Length Measurements

In the beginning of our project, making the most precise replicas of Galileo's telescopes, we found that the dimensions in the literature just  don't add up

The portable measuring stand we assembled and used to measure Galileo's  telescopes at the IMSS in Florence, Italy in September 2005

Making the actual measurements of the original telescopes in their cabinet with the telescope on a tripod method at the IMSS, September 2005.  Here we are measuring the diameters. Over its 400 year history, the leather covered telescope has become less round and no longer has a truly  circular shape.  However we have vertical and horizontal photos from which we have  made diameter measurements. It would be valuable to have measurements of the circumference at various stations along its length, but this was not possible on either of our visits.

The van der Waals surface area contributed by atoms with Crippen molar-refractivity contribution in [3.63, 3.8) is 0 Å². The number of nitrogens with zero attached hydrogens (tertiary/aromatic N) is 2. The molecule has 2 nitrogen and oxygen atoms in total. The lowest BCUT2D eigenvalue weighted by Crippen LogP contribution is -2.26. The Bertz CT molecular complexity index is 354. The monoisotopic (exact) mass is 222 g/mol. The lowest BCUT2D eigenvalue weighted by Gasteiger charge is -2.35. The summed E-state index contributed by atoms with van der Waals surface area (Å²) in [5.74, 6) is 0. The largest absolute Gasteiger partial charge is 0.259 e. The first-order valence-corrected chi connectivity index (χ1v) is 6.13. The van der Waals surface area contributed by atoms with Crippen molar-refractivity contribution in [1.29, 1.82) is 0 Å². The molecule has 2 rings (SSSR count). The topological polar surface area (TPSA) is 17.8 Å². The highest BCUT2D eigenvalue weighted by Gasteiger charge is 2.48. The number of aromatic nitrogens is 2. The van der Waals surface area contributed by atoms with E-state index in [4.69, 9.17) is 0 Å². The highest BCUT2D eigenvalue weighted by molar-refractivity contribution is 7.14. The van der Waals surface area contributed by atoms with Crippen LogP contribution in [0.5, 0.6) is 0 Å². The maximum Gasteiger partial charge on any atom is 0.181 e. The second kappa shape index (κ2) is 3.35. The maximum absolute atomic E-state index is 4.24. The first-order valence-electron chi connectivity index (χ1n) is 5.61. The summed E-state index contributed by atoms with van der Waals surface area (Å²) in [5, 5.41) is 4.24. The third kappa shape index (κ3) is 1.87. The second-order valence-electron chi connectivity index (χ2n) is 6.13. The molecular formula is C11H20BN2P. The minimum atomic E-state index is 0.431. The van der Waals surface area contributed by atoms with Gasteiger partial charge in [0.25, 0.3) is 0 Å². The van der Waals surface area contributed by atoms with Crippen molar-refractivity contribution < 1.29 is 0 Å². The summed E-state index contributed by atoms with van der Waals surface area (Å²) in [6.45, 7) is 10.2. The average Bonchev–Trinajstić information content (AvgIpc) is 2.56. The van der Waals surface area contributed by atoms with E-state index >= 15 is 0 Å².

Below Rhoda, Jim and the staff at the IMSS, July 2007, reviewing and comparing the data in the literature and records on the lengths of IMSS 2427 & 2428 telescopes.

Rhoda and staff checking out IMSS inventory catalogs at the  for information on Galileo's telescopes

Rhoda and Dr. Strano, curator of the IMSS , making a visual overall comparison of our replica of 2428 with the original Galileo instrument.


In July 2007 we repeated  and re-checked our earlier measurements for the dimensions of the 2427 & 2428 telescopes at the IMSS with new equipment. We found that both of our data sets are  in good agreement and they continue to show serious inconsistencies with those in  the literature.